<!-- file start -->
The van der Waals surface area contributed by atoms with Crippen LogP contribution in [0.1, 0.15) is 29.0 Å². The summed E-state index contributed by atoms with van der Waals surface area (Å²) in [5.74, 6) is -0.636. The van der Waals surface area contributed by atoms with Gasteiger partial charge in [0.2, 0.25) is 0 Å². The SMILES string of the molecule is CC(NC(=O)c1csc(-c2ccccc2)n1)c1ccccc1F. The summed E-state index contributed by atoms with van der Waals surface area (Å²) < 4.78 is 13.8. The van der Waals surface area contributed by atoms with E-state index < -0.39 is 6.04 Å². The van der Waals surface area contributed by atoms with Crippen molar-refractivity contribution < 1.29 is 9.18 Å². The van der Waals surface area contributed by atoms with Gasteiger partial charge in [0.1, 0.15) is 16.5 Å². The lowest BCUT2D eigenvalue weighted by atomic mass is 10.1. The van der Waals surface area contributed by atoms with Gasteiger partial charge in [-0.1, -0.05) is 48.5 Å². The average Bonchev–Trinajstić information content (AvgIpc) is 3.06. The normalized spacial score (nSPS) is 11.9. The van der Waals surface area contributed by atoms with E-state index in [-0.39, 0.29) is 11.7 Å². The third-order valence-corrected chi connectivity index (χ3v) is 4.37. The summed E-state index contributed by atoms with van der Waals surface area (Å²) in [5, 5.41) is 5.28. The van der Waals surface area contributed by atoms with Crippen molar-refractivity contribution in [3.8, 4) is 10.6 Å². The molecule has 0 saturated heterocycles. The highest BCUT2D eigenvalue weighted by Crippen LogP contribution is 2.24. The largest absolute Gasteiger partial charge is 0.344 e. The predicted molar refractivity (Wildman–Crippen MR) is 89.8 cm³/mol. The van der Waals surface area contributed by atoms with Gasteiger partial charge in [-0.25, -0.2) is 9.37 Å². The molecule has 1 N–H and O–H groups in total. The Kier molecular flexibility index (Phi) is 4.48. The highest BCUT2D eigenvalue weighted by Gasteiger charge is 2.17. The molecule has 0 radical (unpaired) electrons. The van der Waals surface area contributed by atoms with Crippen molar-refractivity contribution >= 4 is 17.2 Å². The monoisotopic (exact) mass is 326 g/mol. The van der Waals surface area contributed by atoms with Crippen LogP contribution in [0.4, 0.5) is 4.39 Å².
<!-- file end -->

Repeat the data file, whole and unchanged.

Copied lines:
The van der Waals surface area contributed by atoms with Crippen LogP contribution in [0.1, 0.15) is 29.0 Å². The summed E-state index contributed by atoms with van der Waals surface area (Å²) in [5.74, 6) is -0.636. The van der Waals surface area contributed by atoms with Gasteiger partial charge in [0.2, 0.25) is 0 Å². The SMILES string of the molecule is CC(NC(=O)c1csc(-c2ccccc2)n1)c1ccccc1F. The summed E-state index contributed by atoms with van der Waals surface area (Å²) < 4.78 is 13.8. The van der Waals surface area contributed by atoms with E-state index < -0.39 is 6.04 Å². The van der Waals surface area contributed by atoms with Crippen molar-refractivity contribution < 1.29 is 9.18 Å². The van der Waals surface area contributed by atoms with Gasteiger partial charge in [0.1, 0.15) is 16.5 Å². The lowest BCUT2D eigenvalue weighted by atomic mass is 10.1. The van der Waals surface area contributed by atoms with Gasteiger partial charge in [-0.1, -0.05) is 48.5 Å². The average Bonchev–Trinajstić information content (AvgIpc) is 3.06. The normalized spacial score (nSPS) is 11.9. The van der Waals surface area contributed by atoms with E-state index in [-0.39, 0.29) is 11.7 Å². The third-order valence-corrected chi connectivity index (χ3v) is 4.37. The summed E-state index contributed by atoms with van der Waals surface area (Å²) in [5, 5.41) is 5.28. The van der Waals surface area contributed by atoms with Crippen molar-refractivity contribution in [3.8, 4) is 10.6 Å². The molecule has 0 saturated heterocycles. The highest BCUT2D eigenvalue weighted by Crippen LogP contribution is 2.24. The largest absolute Gasteiger partial charge is 0.344 e. The predicted molar refractivity (Wildman–Crippen MR) is 89.8 cm³/mol. The van der Waals surface area contributed by atoms with Gasteiger partial charge in [-0.25, -0.2) is 9.37 Å². The molecule has 1 N–H and O–H groups in total. The Kier molecular flexibility index (Phi) is 4.48. The highest BCUT2D eigenvalue weighted by Gasteiger charge is 2.17. The molecule has 0 radical (unpaired) electrons. The van der Waals surface area contributed by atoms with Crippen molar-refractivity contribution >= 4 is 17.2 Å². The monoisotopic (exact) mass is 326 g/mol. The van der Waals surface area contributed by atoms with Crippen LogP contribution in [0.4, 0.5) is 4.39 Å².